The Duke and Duchess of Sussex, Meghan Markle, and Prince Harry have recently announced the birth of their new baby daughter, Lilibet “Lili” Diana Mountbatten-Windsor, on Friday, June 4 at 11:40 a.m. And according to the couple, both names honors her great-grandmother Queen Elizabeth II, whose childhood nickname is Lilibet. Meanwhile, her middle name, Diana, honors her late grandmother and Harry’s mother, the Princess of Wales.
Although the selection of the names has a very special story, decades-old data shows they aren’t alone in picking old-fashioned names. According to MyHeritage, Lilibet is not the most common traditional choice; the name sits outside the top 10,000 for births in the USA in the latest published records.
Lilibet also joins other new royal additions that have been given adages. Princess Eugenie’s son, born in February, was named August after Queen Victoria’s husband, whose birth name was Francis Albert Augustus Charles Emmanuel. While a month later, Zara Phillips gave her son the name Lucas Philip, in a touching nod to her now late grandfather.
Sarah Vanunu, Director of Public Relations at MyHeritage, said, “Names are a deeply personal topic and can often remind us of people we hold dear to us,” adding that “as more people research their family’s history, it is now much easier to look back and find out which names were important in your family’s past.”
“This could be a big driver for the recent boom in historical baby names, as new parents look to connect their children with ancestors,” Vanunu explained. “More parents are looking for unique adages for their children too. In the 1950s, only 5% of babies had a name outside the top 1000; now it’s more like 30%, so names continue to become more diverse,” she revealed.
While the name Lilibet may not have been popular for the last 100 years, as with other royal names, they often spark a trend and see a boom in popularity following the new arrival.
The royals have strict naming protocols, and George’s holy name also has strong, regal connections. There have been six King George in British history, and in 2013 the latest royal George was born and jumped from 166 to 119 most popular since. As it’s rumored that Charles will take King George’s name when he ascends to the throne, there is no doubt the name will continue to rise in popularity.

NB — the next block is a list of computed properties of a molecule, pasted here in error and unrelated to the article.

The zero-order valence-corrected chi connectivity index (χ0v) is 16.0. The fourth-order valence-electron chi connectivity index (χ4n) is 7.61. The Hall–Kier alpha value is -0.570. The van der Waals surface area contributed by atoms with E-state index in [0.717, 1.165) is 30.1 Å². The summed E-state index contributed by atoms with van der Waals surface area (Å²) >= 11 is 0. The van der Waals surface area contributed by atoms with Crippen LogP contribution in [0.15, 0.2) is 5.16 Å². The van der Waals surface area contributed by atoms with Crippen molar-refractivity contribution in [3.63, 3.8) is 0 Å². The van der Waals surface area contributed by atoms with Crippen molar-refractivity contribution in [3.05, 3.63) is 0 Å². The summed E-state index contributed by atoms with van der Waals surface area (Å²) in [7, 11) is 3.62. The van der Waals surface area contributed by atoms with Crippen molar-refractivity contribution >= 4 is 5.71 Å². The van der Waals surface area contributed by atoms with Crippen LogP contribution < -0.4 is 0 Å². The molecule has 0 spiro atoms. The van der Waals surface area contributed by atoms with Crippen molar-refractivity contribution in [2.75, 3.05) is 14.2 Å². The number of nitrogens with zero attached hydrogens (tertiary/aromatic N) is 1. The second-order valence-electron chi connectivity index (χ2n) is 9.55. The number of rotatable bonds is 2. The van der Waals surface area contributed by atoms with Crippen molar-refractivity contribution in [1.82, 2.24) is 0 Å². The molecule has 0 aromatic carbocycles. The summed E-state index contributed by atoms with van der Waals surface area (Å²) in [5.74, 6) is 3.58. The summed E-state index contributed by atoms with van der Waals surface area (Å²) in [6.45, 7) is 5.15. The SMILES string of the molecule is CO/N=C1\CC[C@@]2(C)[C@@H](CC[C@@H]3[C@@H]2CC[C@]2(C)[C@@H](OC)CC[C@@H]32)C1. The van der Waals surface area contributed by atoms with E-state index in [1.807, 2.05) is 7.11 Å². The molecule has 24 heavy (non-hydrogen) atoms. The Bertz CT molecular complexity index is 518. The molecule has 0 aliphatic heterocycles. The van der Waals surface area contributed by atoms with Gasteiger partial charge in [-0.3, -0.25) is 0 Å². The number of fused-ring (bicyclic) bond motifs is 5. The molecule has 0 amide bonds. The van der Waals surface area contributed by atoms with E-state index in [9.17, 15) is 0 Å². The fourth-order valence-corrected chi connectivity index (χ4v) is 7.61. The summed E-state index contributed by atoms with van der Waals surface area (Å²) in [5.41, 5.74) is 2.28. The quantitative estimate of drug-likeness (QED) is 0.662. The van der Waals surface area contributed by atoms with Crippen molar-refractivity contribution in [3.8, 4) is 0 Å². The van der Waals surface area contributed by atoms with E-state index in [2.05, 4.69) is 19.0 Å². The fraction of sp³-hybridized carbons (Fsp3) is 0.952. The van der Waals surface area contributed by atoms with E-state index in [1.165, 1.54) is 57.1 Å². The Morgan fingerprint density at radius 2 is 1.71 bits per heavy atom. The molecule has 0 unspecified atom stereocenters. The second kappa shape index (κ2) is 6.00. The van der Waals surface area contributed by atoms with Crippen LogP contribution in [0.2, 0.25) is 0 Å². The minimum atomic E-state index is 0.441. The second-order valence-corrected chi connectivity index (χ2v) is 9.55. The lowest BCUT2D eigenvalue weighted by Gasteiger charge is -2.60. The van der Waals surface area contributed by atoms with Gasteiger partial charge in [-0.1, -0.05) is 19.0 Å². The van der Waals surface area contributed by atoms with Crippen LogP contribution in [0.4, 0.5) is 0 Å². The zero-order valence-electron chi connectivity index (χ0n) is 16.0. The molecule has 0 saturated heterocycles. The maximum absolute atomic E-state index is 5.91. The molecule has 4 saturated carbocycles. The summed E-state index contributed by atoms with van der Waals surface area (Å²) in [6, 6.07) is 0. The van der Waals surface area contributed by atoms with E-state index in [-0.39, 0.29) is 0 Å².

Historical data shows that Charlotte is a name that stands the test of time. The timeless name stayed strong in the top 100 during the 1800s but dropped out of fashion the following century. It re-entered the top spots during the 2000s and rose from 10th place to 4th most popular after Kate Middleton chose the name in 2015.
Louis is a name with solid royal ties, particularly in France. He shares the name with Prince Charles’s great-uncle and mentor, Louis Mountbatten, and it’s his father and brother’s middle name too. In 2017, the name was ranking in the 277th position in popularity, but since William and Kate christened their youngest son with the moniker, it shot to its most popular year ever in 2019, with 1472 Louis born in the U.S.
Seeing a boom in parents choosing historical family names for their children, researchers from the family history platform, MyHeritage, have opened up their archives to find out the traditional baby names are seeing a resurgence in popularity.
Specific names, like Ada and Pearl, went from a top 50 position in the 1800s to not even charting within the top 1000 twenty years ago. As recent trends show, both of these names have gained rank since dropping out of favor.
Ella and Nora have gained in popularity hugely since the turn of the 21st century. Both names have managed to overtake their 1800s positions. Biblical names such as Jacob have also boomed, hitting their popularity levels in 2012. Classic and timeless names such as Ada, Ella, Maggie, and Pearl have also seen recent revivals for the girls.